Blackwater USA founder and CEO, Erik Prince, former Navy SEAL and Michigan native told Congress:
No individual ever protected by Blackwater has ever been killed or seriously injured. There is no better evidence of the skill and dedication of these men,” Prince said, adding there was a “rush to judgment” on whether Blackwater had acted improperly. (“Congress grills Blackwater CEO”).
He said this on Tuesday to Rep. Henry Waxman’s House Oversight Committee. Waxman is no slouch when it comes to rushing to judgment, and immediately changed the subject from Blackwater's perfect record to the scandal that privatizing security in Iraq was “working exceptionally well for Blackwater,” meaning financially. (Just after saying this, and momentarily misunderstanding the name “Blackwater” to mean that the contractor was actually a large and greedy oil company, Waxman was only just yanked back by an alert staffer from promising into the mike that "I want to take those profits" and put them into Senator Clinton's strategic energy fund. )
In keeping with the Left’s modus operandi of taking their opponents’ every potential political bump, without regard for the complications of facts, and reducing it to a slogan that can be plastered with all the others onto the rear hatch of a 1979 Subaru, the charges being repeated now against the Blackwater company are that they are “cowboys,” "trigger-happy," and that they're “out of control,” Now, thanks in part to Waxman’s committee and the New York Times, we all know there is “a shoot-first, ask-question-later mentality on the part of Blackwater guards.” (“Firms in Iraq face court jurisdiction").
There were even charts being passed around to show how often Blackwater guards “fired first.”
ABC News explains (“Blackwater: Shoot First, Face Questions Later, Committee Says”)
Overall, the firm's soldiers-for-hire, working on contract to the U.S. government, have engaged in at least 195 shooting incidents in Iraq since 2005, the committee said. In 84 percent of such incidents, the committee said, Blackwater personnel fired first. The other firms, Dyncorp and Triple Canopy, reported shooting first in 62 percent and 83 percent of their incidents, respectively.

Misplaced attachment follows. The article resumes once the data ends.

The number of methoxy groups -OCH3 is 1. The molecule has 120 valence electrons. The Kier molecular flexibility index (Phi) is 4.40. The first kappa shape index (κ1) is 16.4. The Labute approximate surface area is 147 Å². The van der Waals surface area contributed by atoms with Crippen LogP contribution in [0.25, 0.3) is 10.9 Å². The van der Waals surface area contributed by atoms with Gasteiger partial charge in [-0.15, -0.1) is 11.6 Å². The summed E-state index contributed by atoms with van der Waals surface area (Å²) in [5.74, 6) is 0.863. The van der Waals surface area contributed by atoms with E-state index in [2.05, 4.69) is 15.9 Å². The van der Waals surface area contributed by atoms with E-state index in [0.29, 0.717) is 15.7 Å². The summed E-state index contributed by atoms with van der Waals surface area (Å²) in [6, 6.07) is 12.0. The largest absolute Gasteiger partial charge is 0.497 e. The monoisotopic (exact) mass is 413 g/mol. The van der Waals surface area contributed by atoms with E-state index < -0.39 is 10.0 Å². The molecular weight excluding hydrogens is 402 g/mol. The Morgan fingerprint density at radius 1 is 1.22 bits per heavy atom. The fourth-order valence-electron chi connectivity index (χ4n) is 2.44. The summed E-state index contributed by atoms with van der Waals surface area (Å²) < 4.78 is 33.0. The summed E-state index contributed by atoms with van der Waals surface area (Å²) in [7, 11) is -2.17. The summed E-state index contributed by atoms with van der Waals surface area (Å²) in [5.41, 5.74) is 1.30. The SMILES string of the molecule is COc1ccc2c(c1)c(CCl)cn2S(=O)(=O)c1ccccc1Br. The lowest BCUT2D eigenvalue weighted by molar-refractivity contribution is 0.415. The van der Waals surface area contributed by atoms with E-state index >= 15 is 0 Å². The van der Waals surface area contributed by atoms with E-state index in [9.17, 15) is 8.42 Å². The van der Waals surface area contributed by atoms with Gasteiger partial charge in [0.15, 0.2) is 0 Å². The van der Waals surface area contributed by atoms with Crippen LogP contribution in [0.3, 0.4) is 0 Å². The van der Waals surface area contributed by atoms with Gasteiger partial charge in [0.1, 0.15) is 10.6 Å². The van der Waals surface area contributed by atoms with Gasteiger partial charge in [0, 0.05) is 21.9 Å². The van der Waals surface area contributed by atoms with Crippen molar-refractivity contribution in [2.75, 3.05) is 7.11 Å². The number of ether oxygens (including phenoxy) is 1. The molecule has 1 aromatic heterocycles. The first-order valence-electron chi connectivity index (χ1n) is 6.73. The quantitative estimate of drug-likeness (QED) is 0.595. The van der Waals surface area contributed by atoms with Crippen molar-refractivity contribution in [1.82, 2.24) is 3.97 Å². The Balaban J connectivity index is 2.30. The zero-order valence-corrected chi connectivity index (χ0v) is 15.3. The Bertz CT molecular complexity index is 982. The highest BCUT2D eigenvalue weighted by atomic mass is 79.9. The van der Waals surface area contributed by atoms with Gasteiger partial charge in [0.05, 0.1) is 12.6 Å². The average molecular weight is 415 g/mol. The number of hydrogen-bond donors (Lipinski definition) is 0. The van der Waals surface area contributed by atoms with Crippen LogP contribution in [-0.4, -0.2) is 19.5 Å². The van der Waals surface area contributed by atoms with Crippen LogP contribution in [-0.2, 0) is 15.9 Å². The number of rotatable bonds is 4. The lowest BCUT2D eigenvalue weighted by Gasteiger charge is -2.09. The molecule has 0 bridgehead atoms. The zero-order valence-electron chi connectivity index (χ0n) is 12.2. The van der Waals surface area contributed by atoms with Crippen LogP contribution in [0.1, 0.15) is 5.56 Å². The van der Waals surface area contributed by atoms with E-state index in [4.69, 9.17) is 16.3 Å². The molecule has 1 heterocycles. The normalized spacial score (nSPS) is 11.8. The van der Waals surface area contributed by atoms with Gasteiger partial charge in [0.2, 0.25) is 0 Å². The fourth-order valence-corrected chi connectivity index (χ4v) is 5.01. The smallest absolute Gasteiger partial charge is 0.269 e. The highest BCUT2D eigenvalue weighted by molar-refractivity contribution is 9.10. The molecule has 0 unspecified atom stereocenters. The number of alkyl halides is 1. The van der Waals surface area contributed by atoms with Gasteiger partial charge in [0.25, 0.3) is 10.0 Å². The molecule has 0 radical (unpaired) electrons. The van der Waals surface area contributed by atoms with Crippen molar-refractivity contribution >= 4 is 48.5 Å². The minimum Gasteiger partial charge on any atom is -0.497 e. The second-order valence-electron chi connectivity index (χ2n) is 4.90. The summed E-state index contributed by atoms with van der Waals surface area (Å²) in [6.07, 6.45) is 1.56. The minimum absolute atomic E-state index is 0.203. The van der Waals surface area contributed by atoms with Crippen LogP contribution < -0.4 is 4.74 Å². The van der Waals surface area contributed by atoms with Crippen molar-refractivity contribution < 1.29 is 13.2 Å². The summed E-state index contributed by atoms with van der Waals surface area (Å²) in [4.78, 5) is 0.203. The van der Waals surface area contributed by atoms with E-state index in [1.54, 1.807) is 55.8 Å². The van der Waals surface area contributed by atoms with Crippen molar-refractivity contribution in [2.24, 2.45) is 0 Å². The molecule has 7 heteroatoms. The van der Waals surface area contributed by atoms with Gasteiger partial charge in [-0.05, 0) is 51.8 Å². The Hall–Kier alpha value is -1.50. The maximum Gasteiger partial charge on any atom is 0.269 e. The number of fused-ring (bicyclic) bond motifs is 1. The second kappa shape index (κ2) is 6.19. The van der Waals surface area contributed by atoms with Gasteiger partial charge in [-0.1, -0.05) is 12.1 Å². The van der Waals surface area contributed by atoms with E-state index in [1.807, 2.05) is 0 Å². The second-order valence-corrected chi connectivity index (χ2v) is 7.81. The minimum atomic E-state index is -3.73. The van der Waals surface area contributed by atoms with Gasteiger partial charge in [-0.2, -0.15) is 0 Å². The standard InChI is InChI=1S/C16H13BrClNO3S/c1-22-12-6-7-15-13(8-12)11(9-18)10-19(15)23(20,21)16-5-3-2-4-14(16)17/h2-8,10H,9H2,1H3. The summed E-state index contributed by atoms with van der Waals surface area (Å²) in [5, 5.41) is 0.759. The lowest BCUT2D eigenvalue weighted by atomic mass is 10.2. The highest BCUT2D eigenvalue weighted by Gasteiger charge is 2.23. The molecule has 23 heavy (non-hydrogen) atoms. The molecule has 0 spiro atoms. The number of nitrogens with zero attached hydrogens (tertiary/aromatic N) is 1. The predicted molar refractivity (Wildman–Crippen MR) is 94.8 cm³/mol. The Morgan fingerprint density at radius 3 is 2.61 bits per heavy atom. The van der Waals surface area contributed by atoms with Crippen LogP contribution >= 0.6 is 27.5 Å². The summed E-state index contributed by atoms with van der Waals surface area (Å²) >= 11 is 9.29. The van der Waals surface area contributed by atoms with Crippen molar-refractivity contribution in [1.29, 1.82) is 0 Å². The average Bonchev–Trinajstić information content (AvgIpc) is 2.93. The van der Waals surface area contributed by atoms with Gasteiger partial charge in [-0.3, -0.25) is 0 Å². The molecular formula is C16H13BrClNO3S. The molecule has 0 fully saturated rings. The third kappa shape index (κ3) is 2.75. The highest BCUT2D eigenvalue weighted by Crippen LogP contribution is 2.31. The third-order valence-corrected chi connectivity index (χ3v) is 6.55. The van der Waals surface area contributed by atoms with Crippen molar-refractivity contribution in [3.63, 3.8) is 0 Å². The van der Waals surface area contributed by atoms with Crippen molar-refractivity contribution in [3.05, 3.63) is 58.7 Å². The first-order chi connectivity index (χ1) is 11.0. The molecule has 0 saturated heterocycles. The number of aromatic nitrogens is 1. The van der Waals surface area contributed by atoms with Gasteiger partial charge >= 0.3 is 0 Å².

State Department policy and U.S. law requires contractors to “engage in defensive uses of force” only to prevent “imminent and grave danger” to themselves or others, according to the committee's memo. But “the vast majority of Blackwater weapons discharges are preemptive,” before the company's guards receive any incoming fire, the committee found.
Stated another way, critics of a “fire first” policy clearly favor either a “fire second” policy (which has proven successful in sport target-shooting where all contestants politely take turns), or a “fire-second-if-you-still-can policy.”
The Left's traction on this issue is due in part to Americans' overexposure to too much E! Channel and VH-1. It isn't quite clear enough that Blackwater "bodyguard" duty in Baghdad is not exactly comparable to bodyguard duty in say, Los Angeles, where Sonny and T-Bone’s primary mission is to protect J-Lo’s bottom from unauthorized pinching by the drunks on the other side of the velvet rope. (Don't ask how I know.) Blackwater’s primary mission is protecting US and other diplomatic personnel from getting assassinated by highly-aggressive, and suicidal, murderers in an extremely hostile urban combat zone.
Yet it turns out that Blackwater has in fact experimented with an “ask-questions-first, wait-for-incoming-fire-then-shoot-second” policy during one of its recent patrols. The results, which were mixed, were caught on a tape recovered from a destroyed SUV, and a transcript of which naturally, we at DU, have obtained.
The situation is a convoy of Blackwater vehicles on a mission to escort US Assistant Undersecretary of State for Baghdad Reconstruction Miles Tugo down the Iraqi capitol’s violent Haifa Street:
1st Guard: “...so anyway, I don’t think I’ll forget my wedding anniversary again next year!”
Undersecretary: “Hey, guys, there’s the white pickup again.”
2nd Guard: “Yup. Definitely trying to cut us off.”
Undersecretary: “They’ve stopped. They’re getting out. I see guns!”
1st Guard: “Okay guys. You know the drill. Take up defensive positions.”
2nd Guard: “Roger. I’m going for that burned-out taxi over there.”
Undersecretary: “I can see at least four of them. They’re running straight at us!”
From distance: “Allahu Akhbar! Allahu Akhbar!”
1st Guard: “Relax. Soon they’ll be close enough to that taxi where Zeke can start asking them questions one by one.”
Undersecretary: “Is that shooting! They’re all shooting at the car!”
1st Guard: “Not quite ready yet, Mr. Undersecretary. ”
Sounds of gunfire, and shouting, much closer: “Allahu Akhbar!”
Undersecretary: “Why don’t you shoot?”
1st Guard: “Policy. First we ask questions. Then they get to shoot. Only then do we shoot.”
Sounds of shooting, very close: Ka-pow! ka-pow! ka-pow! ka-pow! “Allahu Akhbar! Allahu Akhbar!”
Undersecretary: “Questions? What kind of questions do you ask at a time like this? Aaaaakkk!”
1st Guard: “Are you okay, Mr. Secretary? Mr. Secretary? (Sounds of continuous gunfire). Zeke? Zeke? Talk to me! Zeke! Zeke? Can you help us out here, Zeke?”